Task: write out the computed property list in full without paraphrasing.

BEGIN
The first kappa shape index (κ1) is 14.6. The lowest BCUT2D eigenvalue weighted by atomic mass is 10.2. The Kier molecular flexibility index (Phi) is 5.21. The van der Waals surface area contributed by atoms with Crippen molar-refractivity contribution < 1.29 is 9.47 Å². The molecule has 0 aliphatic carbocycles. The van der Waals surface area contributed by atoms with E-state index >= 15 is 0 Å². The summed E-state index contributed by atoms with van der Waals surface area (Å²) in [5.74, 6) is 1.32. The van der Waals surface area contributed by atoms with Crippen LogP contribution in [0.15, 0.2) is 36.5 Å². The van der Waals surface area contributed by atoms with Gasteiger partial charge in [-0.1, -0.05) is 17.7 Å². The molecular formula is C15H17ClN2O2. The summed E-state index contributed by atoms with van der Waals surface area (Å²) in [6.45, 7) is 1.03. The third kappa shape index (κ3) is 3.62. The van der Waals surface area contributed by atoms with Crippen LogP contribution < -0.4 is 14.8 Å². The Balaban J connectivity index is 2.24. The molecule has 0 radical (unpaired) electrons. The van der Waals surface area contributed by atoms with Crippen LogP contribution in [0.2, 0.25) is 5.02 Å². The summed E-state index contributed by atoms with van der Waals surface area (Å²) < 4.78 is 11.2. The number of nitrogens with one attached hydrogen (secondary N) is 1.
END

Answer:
The first kappa shape index (κ1) is 14.6. The lowest BCUT2D eigenvalue weighted by atomic mass is 10.2. The Kier molecular flexibility index (Phi) is 5.21. The van der Waals surface area contributed by atoms with Crippen molar-refractivity contribution < 1.29 is 9.47 Å². The molecule has 0 aliphatic carbocycles. The van der Waals surface area contributed by atoms with E-state index >= 15 is 0 Å². The summed E-state index contributed by atoms with van der Waals surface area (Å²) in [5.74, 6) is 1.32. The van der Waals surface area contributed by atoms with Crippen LogP contribution in [0.15, 0.2) is 36.5 Å². The van der Waals surface area contributed by atoms with Gasteiger partial charge in [-0.1, -0.05) is 17.7 Å². The molecular formula is C15H17ClN2O2. The summed E-state index contributed by atoms with van der Waals surface area (Å²) in [6.45, 7) is 1.03. The third kappa shape index (κ3) is 3.62. The van der Waals surface area contributed by atoms with Crippen LogP contribution < -0.4 is 14.8 Å². The Balaban J connectivity index is 2.24. The molecule has 0 radical (unpaired) electrons. The van der Waals surface area contributed by atoms with Crippen LogP contribution in [0.2, 0.25) is 5.02 Å². The summed E-state index contributed by atoms with van der Waals surface area (Å²) < 4.78 is 11.2. The number of nitrogens with one attached hydrogen (secondary N) is 1.